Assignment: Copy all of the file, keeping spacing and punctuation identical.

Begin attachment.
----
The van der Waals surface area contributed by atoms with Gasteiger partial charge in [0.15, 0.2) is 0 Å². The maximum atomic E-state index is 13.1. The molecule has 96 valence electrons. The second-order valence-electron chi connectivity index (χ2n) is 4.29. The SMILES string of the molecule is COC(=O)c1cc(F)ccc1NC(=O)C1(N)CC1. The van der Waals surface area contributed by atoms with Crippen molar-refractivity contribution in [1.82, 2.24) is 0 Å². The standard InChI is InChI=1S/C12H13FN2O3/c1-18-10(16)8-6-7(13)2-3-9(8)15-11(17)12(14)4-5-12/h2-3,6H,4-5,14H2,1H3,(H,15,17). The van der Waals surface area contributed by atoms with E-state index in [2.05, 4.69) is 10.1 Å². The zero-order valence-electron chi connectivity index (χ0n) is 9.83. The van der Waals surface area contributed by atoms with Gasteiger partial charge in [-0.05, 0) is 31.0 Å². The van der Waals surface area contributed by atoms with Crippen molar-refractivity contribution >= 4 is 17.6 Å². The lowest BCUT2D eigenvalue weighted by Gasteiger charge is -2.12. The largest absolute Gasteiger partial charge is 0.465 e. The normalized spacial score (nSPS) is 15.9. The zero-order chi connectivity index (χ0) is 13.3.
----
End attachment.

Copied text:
The van der Waals surface area contributed by atoms with Gasteiger partial charge in [0.15, 0.2) is 0 Å². The maximum atomic E-state index is 13.1. The molecule has 96 valence electrons. The second-order valence-electron chi connectivity index (χ2n) is 4.29. The SMILES string of the molecule is COC(=O)c1cc(F)ccc1NC(=O)C1(N)CC1. The van der Waals surface area contributed by atoms with Crippen molar-refractivity contribution in [1.82, 2.24) is 0 Å². The standard InChI is InChI=1S/C12H13FN2O3/c1-18-10(16)8-6-7(13)2-3-9(8)15-11(17)12(14)4-5-12/h2-3,6H,4-5,14H2,1H3,(H,15,17). The van der Waals surface area contributed by atoms with E-state index in [2.05, 4.69) is 10.1 Å². The zero-order valence-electron chi connectivity index (χ0n) is 9.83. The van der Waals surface area contributed by atoms with Gasteiger partial charge in [-0.05, 0) is 31.0 Å². The van der Waals surface area contributed by atoms with Crippen molar-refractivity contribution >= 4 is 17.6 Å². The lowest BCUT2D eigenvalue weighted by Gasteiger charge is -2.12. The largest absolute Gasteiger partial charge is 0.465 e. The normalized spacial score (nSPS) is 15.9. The zero-order chi connectivity index (χ0) is 13.3.